Thinking Matters: Justice and the Constitution
Articles Blog

Thinking Matters: Justice and the Constitution

October 10, 2019

[MUSIC] There are three really large and really important values,
liberty, equality, and security. There’s lots of different ways of
understanding not merely what the value is but then how to relate
the values to each other. And so the class when we teach justice and
the constitution is navigating between these abstract
values and how to understand them and how they’re actually implemented or,
constructed within the law.>>Right.
And we did this with actual US Supreme Court
cases complicated debates around affirmative action.>>Mm-hm.
>>What is means to, provide opportunities for traditionally
disadvantaged groups, whether or not that is somehow constraining liberty,
whether or not it provides equality
in a meaningful way.>>Or let’s take another example that
often gets talked about today in the news, which is trying to provide new
mechanisms of school choice. One way from a political
philosophy perspective to understand school choice is to
ask whether the driving and most important value behind
school choice plans is liberty. It’s really important that parents
have the liberty to choose the kind of school that their children attend. A completely different way of interpreting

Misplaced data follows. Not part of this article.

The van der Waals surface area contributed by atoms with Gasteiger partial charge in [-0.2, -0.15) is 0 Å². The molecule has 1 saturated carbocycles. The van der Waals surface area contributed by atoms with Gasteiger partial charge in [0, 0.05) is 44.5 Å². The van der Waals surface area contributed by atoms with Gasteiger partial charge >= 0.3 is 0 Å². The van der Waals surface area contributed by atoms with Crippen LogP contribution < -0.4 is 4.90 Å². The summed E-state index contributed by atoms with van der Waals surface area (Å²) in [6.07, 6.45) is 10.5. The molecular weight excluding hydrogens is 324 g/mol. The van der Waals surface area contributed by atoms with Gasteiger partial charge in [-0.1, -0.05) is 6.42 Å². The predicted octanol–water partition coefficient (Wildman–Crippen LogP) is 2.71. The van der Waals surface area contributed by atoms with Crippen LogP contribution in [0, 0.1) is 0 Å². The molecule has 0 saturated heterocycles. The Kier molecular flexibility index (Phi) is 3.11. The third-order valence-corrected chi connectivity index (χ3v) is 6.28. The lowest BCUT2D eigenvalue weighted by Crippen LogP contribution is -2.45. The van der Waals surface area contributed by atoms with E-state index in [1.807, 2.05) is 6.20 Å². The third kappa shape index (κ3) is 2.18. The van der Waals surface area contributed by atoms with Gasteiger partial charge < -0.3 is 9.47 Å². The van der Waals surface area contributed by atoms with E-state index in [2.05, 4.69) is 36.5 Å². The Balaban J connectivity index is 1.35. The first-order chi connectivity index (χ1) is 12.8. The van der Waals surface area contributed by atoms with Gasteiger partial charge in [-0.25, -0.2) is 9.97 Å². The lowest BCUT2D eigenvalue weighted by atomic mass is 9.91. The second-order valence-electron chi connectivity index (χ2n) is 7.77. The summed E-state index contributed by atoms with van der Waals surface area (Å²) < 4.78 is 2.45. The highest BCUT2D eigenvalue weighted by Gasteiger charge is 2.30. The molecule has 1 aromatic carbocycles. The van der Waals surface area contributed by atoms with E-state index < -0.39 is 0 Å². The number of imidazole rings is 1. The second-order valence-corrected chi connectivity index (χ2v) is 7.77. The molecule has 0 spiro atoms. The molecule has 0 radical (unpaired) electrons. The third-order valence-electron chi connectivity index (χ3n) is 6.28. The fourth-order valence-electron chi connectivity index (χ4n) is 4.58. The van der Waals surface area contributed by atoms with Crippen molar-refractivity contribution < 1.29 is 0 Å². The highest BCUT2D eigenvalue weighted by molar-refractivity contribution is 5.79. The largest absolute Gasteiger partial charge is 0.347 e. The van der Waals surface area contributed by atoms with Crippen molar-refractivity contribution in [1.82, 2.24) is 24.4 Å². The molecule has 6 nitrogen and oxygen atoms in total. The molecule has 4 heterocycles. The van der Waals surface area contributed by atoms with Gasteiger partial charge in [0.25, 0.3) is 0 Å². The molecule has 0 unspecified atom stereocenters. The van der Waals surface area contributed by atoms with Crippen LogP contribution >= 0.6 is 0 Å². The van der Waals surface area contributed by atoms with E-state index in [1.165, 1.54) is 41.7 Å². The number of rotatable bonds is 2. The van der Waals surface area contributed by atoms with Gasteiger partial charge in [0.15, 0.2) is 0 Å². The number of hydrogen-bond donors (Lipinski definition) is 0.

the importance of school choice is to say, no, no, it’s mainly about equality and
providing equal opportunity for children. We’re not interested
in making this like a, a debate where you can score points by
occupying some intellectual territory. Don’t tell me that it’s possible
to view the decision this way. We want to know what you actually
think at the end of the day. What is your sincere view about
this particular issue based on what we’ve learned. Don’t give me a debater’s point of view.>>Right.
>>Give me your view.>>Right.
I gotta say as a lawyer, this is where I think we can add a lot of
value to the conversation because I’ve got to make a decision. That judge has to make a decision. That legislative party has to
make a decision at some point. It’s based on imperfect information but
they’ve got to rule. They have to decide at some point. And we want to make sure that we’re
making the best decisions possible as, you know, faculty and students and
as really society here in the U.S. [MUSIC]

Only registered users can comment.

  1. I absolutely love the concept of this class. But how do we go beyond the sincere opinion of students, and like Professor Koski says make a decision upon the discussion and start implementing that decision in our lives. Although I love the analysis and debating aspect of these complex issues, I think knowing how to influence the world with those decision made in the classroom is vital. I would love to hear you’re thoughts. Thanks. 

Leave a Reply

Your email address will not be published. Required fields are marked *